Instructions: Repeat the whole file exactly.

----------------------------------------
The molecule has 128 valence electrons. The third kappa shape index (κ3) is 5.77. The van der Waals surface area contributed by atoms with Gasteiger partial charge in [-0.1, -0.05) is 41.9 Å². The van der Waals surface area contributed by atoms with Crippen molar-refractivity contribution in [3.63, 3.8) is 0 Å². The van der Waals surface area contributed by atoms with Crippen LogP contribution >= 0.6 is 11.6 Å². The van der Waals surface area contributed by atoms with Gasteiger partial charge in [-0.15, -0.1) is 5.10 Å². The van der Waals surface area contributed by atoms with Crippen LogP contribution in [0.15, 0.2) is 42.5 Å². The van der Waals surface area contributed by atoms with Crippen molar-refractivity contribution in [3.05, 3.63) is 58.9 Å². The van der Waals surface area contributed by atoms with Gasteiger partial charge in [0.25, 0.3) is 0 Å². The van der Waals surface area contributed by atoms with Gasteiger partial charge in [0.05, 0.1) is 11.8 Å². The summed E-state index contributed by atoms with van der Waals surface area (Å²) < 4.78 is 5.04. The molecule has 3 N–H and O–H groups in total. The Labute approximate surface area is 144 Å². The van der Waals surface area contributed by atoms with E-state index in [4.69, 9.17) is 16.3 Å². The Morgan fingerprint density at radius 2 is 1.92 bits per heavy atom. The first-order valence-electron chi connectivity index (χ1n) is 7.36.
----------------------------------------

The molecule has 128 valence electrons. The third kappa shape index (κ3) is 5.77. The van der Waals surface area contributed by atoms with Gasteiger partial charge in [-0.1, -0.05) is 41.9 Å². The van der Waals surface area contributed by atoms with Crippen molar-refractivity contribution in [3.63, 3.8) is 0 Å². The van der Waals surface area contributed by atoms with Crippen LogP contribution >= 0.6 is 11.6 Å². The van der Waals surface area contributed by atoms with Gasteiger partial charge in [-0.15, -0.1) is 5.10 Å². The van der Waals surface area contributed by atoms with Crippen LogP contribution in [0.15, 0.2) is 42.5 Å². The van der Waals surface area contributed by atoms with Crippen molar-refractivity contribution in [3.05, 3.63) is 58.9 Å². The van der Waals surface area contributed by atoms with Gasteiger partial charge in [0.25, 0.3) is 0 Å². The van der Waals surface area contributed by atoms with Gasteiger partial charge in [0.05, 0.1) is 11.8 Å². The summed E-state index contributed by atoms with van der Waals surface area (Å²) < 4.78 is 5.04. The molecule has 3 N–H and O–H groups in total. The Labute approximate surface area is 144 Å². The van der Waals surface area contributed by atoms with E-state index in [4.69, 9.17) is 16.3 Å². The Morgan fingerprint density at radius 2 is 1.92 bits per heavy atom. The first-order valence-electron chi connectivity index (χ1n) is 7.36.